The future of syndication that folks at Web2.0 are professing is really structured around information organization and access. It's about people who are addicted to content, people who want to be peripherally aware of some discussions that are happening. It is not about people who use these tools to maintain an always-on intimate community. There is a huge cultural divide occurring between generations, even as they use the same tools. Yet, i fear that many of the toolmakers aren't aware of this usage divide and they're only accounting for one segment of the population.
As I was writing about falling for the podcasting hype, I'd mentally queued up some ideas for something further relating to my growing addiction to NPR and news in general. Danah's writing about youth and feeds and intimate communication versus institutional communication resonates well with what I've been tossing around in my head.
When I was in high school, around about the time Ross Perot was getting into the presidential race, I remember putting a little item on my to-do list in my brand new day planner:
- Read the newspaper, watch the news.
I must've been, what, 16 years old? I suppose that would have made me one of the youths Danah's talking about, albeit of an earlier generation of online communicators. At the time, the bulk of my disposable income earned as a grocery store bagger was spent on music CDs, gas, and the occasional upgrade to my Commodore Amiga. I didn't even know was NPR was, though I knew there was this thing they did with news on the radio. But newspapers and talk on the radio were things that my grandparents paid attention to, if anything.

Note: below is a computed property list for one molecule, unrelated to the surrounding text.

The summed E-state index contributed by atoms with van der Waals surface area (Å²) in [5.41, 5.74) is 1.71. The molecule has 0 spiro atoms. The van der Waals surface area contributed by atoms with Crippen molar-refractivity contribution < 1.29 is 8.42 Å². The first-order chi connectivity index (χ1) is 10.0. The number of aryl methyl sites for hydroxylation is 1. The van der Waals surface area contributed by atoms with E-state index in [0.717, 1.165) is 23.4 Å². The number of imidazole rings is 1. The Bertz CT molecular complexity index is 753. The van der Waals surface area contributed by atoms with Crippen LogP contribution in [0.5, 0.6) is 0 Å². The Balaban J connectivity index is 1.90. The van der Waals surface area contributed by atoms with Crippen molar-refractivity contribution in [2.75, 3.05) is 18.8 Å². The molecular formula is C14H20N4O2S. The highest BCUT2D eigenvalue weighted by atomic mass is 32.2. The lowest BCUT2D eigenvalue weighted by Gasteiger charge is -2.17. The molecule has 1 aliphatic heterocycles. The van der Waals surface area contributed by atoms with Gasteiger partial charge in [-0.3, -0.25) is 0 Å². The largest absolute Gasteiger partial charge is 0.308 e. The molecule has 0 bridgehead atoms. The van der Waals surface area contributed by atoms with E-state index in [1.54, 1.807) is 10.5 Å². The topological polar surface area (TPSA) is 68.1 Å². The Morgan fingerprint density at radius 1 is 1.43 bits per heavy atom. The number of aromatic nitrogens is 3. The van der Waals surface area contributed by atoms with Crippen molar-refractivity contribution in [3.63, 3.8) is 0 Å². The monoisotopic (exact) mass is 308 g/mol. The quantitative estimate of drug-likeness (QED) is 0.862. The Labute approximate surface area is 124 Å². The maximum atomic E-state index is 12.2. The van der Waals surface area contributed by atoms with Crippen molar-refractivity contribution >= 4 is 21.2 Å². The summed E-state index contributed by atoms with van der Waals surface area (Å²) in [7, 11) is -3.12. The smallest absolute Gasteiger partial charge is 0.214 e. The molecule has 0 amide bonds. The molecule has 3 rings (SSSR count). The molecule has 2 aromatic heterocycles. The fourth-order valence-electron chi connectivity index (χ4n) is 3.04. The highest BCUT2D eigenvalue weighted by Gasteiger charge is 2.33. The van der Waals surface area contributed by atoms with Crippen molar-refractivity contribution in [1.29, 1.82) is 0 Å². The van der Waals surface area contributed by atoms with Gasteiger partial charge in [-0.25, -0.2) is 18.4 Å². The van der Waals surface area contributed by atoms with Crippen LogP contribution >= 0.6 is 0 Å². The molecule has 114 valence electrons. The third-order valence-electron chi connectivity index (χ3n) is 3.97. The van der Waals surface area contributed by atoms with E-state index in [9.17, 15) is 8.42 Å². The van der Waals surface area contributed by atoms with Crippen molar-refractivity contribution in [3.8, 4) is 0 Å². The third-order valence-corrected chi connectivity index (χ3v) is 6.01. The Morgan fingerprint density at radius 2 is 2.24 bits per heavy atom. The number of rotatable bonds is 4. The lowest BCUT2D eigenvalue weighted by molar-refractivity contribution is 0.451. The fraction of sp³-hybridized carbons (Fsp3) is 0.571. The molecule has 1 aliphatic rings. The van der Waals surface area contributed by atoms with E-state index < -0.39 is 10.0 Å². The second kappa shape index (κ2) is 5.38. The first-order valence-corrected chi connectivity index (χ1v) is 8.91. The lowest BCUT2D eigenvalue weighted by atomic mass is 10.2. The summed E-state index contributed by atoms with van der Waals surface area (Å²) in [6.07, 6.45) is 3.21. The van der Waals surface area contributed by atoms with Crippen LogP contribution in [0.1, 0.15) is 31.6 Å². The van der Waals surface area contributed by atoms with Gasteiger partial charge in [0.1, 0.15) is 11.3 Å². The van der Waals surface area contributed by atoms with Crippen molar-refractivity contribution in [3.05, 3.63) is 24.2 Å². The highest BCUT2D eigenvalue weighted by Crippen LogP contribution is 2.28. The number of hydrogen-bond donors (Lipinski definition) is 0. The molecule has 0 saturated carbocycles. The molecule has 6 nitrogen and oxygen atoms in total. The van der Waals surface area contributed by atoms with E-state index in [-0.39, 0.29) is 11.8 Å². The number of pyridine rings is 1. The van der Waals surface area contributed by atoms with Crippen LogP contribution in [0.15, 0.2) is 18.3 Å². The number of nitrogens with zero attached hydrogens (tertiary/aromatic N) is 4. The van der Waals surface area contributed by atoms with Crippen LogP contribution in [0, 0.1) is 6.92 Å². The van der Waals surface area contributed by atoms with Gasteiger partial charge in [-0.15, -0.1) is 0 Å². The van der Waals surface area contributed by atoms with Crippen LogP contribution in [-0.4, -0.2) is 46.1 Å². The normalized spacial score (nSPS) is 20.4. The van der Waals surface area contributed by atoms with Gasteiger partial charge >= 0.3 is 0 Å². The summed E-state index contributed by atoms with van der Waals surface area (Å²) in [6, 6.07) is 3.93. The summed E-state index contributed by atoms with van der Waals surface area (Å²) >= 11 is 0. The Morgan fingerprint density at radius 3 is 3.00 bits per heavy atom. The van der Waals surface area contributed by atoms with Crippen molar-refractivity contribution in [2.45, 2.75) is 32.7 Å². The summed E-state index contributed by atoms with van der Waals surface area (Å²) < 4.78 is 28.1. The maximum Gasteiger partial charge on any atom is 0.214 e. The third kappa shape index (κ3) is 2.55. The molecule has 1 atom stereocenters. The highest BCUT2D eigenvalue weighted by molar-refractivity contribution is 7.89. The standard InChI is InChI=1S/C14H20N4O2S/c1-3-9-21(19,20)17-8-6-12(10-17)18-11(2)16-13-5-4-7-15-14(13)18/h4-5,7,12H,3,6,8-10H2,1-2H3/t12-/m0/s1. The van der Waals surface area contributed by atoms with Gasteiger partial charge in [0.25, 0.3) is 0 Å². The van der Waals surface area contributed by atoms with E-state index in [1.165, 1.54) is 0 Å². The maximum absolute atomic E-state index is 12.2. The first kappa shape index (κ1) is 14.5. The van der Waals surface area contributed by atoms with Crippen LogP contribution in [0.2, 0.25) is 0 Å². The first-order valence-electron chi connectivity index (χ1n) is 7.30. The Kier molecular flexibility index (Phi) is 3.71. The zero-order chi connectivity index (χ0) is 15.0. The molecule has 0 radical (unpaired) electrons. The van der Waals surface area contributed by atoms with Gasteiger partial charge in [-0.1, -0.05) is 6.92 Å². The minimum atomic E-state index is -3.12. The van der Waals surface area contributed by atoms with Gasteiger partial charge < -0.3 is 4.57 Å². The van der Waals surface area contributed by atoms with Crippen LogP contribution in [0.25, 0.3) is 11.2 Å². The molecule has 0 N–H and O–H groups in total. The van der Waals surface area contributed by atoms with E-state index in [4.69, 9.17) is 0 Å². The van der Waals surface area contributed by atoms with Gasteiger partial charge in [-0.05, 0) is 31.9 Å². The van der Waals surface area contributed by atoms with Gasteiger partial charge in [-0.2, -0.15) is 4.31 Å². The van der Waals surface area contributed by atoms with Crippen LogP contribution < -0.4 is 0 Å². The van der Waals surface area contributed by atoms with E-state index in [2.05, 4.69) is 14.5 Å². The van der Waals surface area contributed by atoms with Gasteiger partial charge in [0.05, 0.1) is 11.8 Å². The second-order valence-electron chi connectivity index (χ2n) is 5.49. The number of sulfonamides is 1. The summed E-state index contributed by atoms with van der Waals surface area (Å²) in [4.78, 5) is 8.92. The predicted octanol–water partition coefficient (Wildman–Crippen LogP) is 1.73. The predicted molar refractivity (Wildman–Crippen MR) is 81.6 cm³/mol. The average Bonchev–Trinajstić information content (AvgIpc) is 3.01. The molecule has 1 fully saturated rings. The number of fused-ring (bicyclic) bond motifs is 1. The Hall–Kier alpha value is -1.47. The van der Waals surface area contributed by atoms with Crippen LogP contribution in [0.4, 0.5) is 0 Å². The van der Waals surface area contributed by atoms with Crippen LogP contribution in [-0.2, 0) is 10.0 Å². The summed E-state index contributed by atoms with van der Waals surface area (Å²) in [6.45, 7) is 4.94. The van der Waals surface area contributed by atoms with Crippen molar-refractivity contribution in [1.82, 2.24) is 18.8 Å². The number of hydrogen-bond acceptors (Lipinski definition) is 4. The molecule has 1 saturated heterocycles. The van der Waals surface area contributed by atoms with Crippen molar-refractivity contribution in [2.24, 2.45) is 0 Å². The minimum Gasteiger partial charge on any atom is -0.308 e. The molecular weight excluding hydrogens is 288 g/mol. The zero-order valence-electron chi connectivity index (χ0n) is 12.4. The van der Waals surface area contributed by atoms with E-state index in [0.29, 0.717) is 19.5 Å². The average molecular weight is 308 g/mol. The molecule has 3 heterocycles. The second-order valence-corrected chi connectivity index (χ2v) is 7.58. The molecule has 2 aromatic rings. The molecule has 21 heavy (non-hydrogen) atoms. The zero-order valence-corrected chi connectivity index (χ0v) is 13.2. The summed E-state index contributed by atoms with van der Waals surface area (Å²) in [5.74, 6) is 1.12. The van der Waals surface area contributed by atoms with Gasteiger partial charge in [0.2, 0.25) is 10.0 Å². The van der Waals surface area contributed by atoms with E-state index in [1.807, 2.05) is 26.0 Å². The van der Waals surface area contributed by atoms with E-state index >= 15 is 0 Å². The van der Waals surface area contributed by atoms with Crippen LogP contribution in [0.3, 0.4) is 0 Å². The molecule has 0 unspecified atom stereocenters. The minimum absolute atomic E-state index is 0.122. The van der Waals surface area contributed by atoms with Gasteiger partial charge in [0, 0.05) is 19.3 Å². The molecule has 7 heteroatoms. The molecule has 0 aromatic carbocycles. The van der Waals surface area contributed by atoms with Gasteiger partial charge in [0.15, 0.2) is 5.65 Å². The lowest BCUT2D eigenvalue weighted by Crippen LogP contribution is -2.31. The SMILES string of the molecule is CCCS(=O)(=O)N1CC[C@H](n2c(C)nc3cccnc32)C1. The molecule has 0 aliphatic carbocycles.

The only reason I put that item on my to-do list--in fact, the only reason I even had a day planner with a to-do list in the first place--was because, according to the teachers trying to prepare me for college, this was what grownups did. Planning your days and reading the news were things that adults did, and if I wanted to be an adult, I should get with the program. And I wanted to get with the program, but I really didn't see the point yet.
However, I did live most of my social life online. Now, that needs a bit of qualification: Of course, I am a big geek and many of my kind spend their days living in Mom's basement talking to men pretending to be 14-year-old girls. But, back when I was first getting online, the main gateway for access was the dial-up BBS, preferably one that was a local call to your area code and prefix. What that meant is that most of the people I was chatting with online were within a 16-year-old's parentally condoned driving radius.
So, I never lived in the basement, and I did actually get out quite a bit. The only real strange bit was that very few of my social group went to school together--and actually, most of us were misfits in school, some counting the minutes till we could get back to each other. Having just finished Cory Doctorow's Eastern Standard Tribe (read on my Treo 600, my comm, no less), I can totally grok the tribes. Mine was as small as an area code or two, rather than a time zone, but I had a tribe. Still do, even though we've since dispersed across many, many area codes. Now there's LiveJournal and Xanga, among other tribe-building technologies.
But lately, in the past few years, I've been changing. I'm only 29 now, but I've learned what a day planner is for and my to-do list is crucial; I know enough about the news on TV not to watch it much, yet I pull in enormous volumes of news from online sources and magazines. And, as I wrote earlier, NPR is now the only station on my radio dial.